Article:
Edward VI was dying, having been ill for a few months, and in the original draft of his "Devise for the Succession" he stipulated that the Crown would descend through the male heirs of Frances, Duchess of Suffolk, if Edward died childless. The problem was that there were no male heirs yet, so when Edward made a turn for the worse he decided to change the document to read: "To the Lady Fraunceses heirs males, if she have any such issue before my death to the Lady Jane and her heirs males."1
On 12th June 1553, the judges of the King's Bench were shown Edward's "devise" and ordered to turn it into a legal will. The judges refused, as they were worried that overturning the succession would be considered treason, but Edward explained the reasons behind his decision:
"For indeed my sister Mary was the daughter of the king by Katherine the Spaniard, who before she was married to my worthy father had been espoused to Arthur, my father’s elder brother, and was therefore for this reason alone divorced by my father. But it was the fate of Elizabeth, my other sister, to have Anne Boleyn for a mother; this woman was indeed not only cast off by my father because she was more inclined to couple with a number of courtiers rather than reverencing her husband, so mighty a king, but also paid the penalty with her head – a greater proof of her guilt. Thus in our judgement they will be undeservedly considered as being numbered among the heirs of the king our beloved father."2
He also passed over the Stuart line (Mary, Queen of Scots), as his father, Henry VIII, had done in his will.
On 21st June 1553, Edward VI's "devise" was issued as "Letters Patent for the Limitation of the Crown", having been drawn up by Sir Edward Montague, Chief Justice of the Common Pleas, and John Gosnold, Solicitor General of the Court of Augmentations, and Lady Jane Grey became Edward VI's legal heir. You can read the full letters patent in the appendix of The chronicle of Queen Jane, and of two years of Queen Mary, and especially of the rebellion of Sir Thomas Wyat written by a resident in the Tower, edited by John Gough Nichols, but Edward clearly removed Mary and Elizabeth from the succession:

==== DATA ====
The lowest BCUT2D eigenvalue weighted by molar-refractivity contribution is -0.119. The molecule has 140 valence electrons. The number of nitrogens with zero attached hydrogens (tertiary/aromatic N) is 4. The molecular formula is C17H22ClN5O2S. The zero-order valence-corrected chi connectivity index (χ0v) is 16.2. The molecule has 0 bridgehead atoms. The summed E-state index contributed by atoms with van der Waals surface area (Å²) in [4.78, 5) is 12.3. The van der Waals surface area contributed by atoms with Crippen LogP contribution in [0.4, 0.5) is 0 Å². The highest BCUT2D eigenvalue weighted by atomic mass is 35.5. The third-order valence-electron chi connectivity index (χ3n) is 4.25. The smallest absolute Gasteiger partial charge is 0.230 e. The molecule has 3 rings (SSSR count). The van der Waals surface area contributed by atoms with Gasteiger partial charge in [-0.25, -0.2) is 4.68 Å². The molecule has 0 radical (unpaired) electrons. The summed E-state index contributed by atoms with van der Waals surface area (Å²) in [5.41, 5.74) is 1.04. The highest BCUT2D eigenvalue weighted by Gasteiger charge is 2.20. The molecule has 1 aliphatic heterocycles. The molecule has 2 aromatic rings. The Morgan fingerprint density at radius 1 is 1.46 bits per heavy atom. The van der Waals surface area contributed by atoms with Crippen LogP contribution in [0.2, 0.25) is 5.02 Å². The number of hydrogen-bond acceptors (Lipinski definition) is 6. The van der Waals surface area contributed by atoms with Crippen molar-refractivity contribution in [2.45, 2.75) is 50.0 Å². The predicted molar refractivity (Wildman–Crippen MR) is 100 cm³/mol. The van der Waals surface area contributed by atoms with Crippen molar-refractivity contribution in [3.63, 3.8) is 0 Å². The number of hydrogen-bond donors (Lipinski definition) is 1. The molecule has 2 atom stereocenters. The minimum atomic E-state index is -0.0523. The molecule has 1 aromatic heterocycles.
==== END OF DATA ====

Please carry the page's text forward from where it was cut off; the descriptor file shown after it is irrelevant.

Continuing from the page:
"[...] the said lady Marye as also the said ladie Elizabeth to all intents and purposes are and be clearly disabled to aske, claime, or challenge the said imperiall crowne, or any other of our honores, castelles, manores, lordeshipes, lands, tenements, and hereditaments as heire or heires to us or to any other person or persones who soevere, aswell for the cause before rehearsed, as also for that the said lady Mary and lady Elizabeth be unto us but of the halfe bloud, and therfore by the auntyent lawes, statutes, and customes of this realme be not inheritable unto us, although they were legitimate, as they be not indeed."3
Instead, the crown was to be passed to, in order of succession:
- "the eldest SONNE OF THE BODYE OF THE SAID LADY FRAUNCIS [Frances Brandon, Duchess of Suffolk], LAWFULLY BEGOTTONE, beinge borne into the world in our lyfetyme [...]
- The Lady Jane Grey and her heirs male.
- Lady Katherine Grey, Jane's sister, and her heirs male.
- Lady Mary Grey, Jane and Katherine's younger sister, and her heirs male.
- "the eldeste sonne of the bodie of the fourth daughter of the said lady Frauncis", and his heirs male. - This fourth daughter actually not existing at the time the "devise" was drawn up.
- The eldest son of Lady Margaret Clifford, daughter of Lady Eleanor Brandon, the younger sister of Frances Brandon.
- The eldest son of the eldest daughter of Lady Jane Grey "and to the heires males of the bodye of the same eldest sonne", and, failing that, "from sonne to sonne as well of the body of the second daughter of the said lady Jane".
- The eldest son of the the eldest daughter of Lady Katherine Grey, "and for lacke of such heires that then the said imperiall crowne
and all and singuler other the premisses shall remaine, come, and be unto the eldeste sonne of the body of the seconde daughter of the said lady Katherine lawfully begotten" and so on.
- The eldest son of the eldest daughter of Lady Mary Grey, and, failing that, the sons of the second eldest daughter.
- The eldest son of the eldest daughter of the fourth daughter of Lady Frances, and so on.
- The eldest son of the eldest daughter of Lady Margaret Clifford, and so on.4
When Edward VI died on 6th July 1553, the crown passed to Lady Jane Grey because her mother, Frances, had not had a son, and Jane was proclaimed queen on 10th July. Of course, Jane's reign was cut short when on 19th July 1553 Edward's half-sister Mary was proclaimed queen and Jane was taken prisoner. Lady Jane Grey was executed for treason on 12th February 1554.
You can read Edward's full instructions at https://archive.org/stream/TheChronicleOfQueenJane/ChronicleofQueenJane_v48_Nichols_312647291#page/n99/mode/2up
Notes and Sources
- Skidmore, Chris (2007) Edward VI: The Lost King of England, Phoenix, p. 249.
- Ibid., p. 251.
- ed. Gough Nichols, John (1850) The chronicle of Queen Jane, and of two years of Queen Mary, and especially of the rebellion of Sir Thomas Wyat written by a resident in the Tower, p. 93.
- Ibid., p. 94-97.